1. Why do I need to decommission my small scale wind turbine?

A wind turbine typically lasts around 20-25 years. During this time, as with a car, some parts may need replacing.  At the end of its life, a wind turbine can either be decommissioned i.e. taken down, or repowered i.e. replaced with a new wind turbine.

2. What typically happens in the decommissioning and repowering stage?

At the end of the operation phase, onshore wind sites will either be decommissioned or repowered.  As the operation phase is around 25 years, there are only a small number of examples of UK wind energy projects reaching the decommissioning phase and many of those sites have been repowered.

Where sites are repowered, repower proposals will require feasibility studies and planning approvals.  While the costs of a new wind turbine accounts for a large proportion of the investment cost, there are opportunities for cost savings on repowered sites compared with new sites, as access to the site and grid connections are already there.  Repowering can also mean significant increases in capacity due to the higher capacity of the latest wind turbine designs.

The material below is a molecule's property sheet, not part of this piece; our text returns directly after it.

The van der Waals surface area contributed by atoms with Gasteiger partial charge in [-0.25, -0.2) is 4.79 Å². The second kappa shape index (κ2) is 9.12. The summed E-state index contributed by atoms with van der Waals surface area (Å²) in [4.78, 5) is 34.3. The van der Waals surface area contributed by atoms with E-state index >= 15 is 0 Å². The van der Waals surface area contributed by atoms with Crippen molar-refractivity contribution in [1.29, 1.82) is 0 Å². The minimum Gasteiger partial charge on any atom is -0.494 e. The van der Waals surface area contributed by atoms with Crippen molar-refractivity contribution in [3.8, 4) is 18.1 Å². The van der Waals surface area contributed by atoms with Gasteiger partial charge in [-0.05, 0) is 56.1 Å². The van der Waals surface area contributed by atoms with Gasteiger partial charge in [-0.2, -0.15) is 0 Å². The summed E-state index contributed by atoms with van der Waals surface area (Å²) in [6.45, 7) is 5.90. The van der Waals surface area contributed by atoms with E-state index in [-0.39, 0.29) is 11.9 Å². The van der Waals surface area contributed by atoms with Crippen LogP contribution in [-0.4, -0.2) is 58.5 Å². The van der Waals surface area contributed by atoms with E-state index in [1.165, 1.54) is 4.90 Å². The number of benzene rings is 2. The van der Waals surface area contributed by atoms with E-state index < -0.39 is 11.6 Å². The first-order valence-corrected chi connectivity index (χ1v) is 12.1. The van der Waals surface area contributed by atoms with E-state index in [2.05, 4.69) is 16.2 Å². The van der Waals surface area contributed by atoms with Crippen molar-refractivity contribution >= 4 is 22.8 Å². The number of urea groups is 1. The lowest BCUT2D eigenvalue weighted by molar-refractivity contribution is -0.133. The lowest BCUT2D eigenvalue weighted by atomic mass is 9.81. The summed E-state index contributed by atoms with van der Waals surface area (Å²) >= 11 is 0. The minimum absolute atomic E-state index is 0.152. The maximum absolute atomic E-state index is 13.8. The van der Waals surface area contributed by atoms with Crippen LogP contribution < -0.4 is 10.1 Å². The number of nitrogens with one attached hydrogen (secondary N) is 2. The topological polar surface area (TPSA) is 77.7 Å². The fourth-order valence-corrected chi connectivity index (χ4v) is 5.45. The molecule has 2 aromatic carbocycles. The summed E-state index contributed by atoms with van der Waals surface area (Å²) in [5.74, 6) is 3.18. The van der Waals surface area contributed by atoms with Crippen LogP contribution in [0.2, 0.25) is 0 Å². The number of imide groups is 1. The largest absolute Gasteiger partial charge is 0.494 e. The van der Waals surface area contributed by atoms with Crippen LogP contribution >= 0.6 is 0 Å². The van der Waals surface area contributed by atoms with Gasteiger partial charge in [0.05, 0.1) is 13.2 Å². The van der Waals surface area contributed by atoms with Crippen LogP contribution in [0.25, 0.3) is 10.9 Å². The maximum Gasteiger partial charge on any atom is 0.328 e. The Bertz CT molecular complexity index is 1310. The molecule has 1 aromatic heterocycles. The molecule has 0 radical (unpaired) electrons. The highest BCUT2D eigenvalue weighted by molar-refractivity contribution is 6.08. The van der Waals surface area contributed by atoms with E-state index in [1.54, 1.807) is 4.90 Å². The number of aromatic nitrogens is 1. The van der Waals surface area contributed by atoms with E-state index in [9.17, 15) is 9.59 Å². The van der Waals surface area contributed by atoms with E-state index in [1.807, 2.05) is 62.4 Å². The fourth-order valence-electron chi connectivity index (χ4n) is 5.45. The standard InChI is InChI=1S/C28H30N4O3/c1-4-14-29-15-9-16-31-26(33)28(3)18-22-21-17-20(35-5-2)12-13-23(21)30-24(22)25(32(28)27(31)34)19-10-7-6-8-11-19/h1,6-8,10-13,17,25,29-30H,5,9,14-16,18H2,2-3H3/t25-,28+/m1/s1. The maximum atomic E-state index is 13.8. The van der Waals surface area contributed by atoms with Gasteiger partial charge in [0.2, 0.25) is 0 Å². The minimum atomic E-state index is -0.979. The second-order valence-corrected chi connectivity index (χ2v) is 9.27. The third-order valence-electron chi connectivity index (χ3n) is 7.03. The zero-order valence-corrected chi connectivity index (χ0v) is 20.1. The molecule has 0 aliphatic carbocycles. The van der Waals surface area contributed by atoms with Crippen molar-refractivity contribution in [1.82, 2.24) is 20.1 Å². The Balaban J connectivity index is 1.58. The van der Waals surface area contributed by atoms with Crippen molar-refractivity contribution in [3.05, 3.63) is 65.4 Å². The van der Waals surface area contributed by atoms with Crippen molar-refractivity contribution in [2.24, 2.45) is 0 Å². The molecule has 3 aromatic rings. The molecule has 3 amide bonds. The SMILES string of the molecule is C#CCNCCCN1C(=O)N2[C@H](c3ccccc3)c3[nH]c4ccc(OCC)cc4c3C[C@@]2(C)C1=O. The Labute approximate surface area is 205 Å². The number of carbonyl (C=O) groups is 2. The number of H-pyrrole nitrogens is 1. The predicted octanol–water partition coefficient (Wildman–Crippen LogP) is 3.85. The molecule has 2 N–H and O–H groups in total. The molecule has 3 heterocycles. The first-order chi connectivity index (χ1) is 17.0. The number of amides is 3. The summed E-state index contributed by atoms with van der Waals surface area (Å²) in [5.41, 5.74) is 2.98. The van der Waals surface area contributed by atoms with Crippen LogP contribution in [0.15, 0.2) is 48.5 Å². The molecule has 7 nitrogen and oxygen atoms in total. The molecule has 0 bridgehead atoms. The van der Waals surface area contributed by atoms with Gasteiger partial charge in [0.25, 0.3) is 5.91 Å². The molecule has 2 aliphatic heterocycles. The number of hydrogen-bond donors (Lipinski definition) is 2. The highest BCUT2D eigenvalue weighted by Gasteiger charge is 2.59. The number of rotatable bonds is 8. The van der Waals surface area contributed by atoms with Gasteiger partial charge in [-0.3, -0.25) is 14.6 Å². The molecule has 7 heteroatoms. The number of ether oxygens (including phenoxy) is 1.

Where sites are decommissioned, the nature of the work will depend on the planning conditions and will vary from site to site.  As a minimum, this will involve taking down and disposing of the wind turbine.

3. How do I handle a decommissioning plan properly?

The way that a local authority wishes to have a wind turbine decommissioned should be covered by clauses in its planning permission. These clauses typically require all visible traces of the wind turbine to be removed. Service tracks, if there are any, could be removed, although it may be best to leave them. Obviously each case is different, depending upon the size and geography of the development. Developers will then comply with these clauses.

The concrete bases could be removed, but it may be better to leave them under the ground, as this causes less disturbance. If so, they would be covered with peat, stone or other indigenous material, and the site returned as closely as practicable to its original state. The turbine itself will often have a scrap value which will cover the costs of such ground restoration.

Wind energy technology is essentially reversible, and compared to the problems associated with decommissioning a nuclear power station, or a coal or gas fired plant, decommissioning a wind turbine is straight forward and simple.